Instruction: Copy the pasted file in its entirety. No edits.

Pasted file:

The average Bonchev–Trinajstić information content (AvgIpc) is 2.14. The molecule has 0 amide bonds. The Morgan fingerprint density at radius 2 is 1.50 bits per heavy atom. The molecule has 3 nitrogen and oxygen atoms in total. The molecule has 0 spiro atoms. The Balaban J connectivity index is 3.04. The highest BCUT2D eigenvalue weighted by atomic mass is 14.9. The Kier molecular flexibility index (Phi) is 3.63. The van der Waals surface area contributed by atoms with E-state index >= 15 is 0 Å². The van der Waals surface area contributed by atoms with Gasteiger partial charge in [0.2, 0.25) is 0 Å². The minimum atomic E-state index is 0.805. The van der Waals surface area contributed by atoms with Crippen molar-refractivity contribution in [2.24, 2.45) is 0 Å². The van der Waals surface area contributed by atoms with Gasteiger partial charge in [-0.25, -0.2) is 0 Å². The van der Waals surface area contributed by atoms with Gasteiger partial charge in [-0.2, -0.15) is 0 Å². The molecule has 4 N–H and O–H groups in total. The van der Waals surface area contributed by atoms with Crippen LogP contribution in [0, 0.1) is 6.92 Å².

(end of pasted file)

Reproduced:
The average Bonchev–Trinajstić information content (AvgIpc) is 2.14. The molecule has 0 amide bonds. The Morgan fingerprint density at radius 2 is 1.50 bits per heavy atom. The molecule has 3 nitrogen and oxygen atoms in total. The molecule has 0 spiro atoms. The Balaban J connectivity index is 3.04. The highest BCUT2D eigenvalue weighted by atomic mass is 14.9. The Kier molecular flexibility index (Phi) is 3.63. The van der Waals surface area contributed by atoms with E-state index >= 15 is 0 Å². The van der Waals surface area contributed by atoms with Gasteiger partial charge in [0.2, 0.25) is 0 Å². The minimum atomic E-state index is 0.805. The van der Waals surface area contributed by atoms with Crippen molar-refractivity contribution in [2.24, 2.45) is 0 Å². The van der Waals surface area contributed by atoms with Gasteiger partial charge in [-0.25, -0.2) is 0 Å². The van der Waals surface area contributed by atoms with Gasteiger partial charge in [-0.2, -0.15) is 0 Å². The molecule has 4 N–H and O–H groups in total. The van der Waals surface area contributed by atoms with Crippen LogP contribution in [0, 0.1) is 6.92 Å².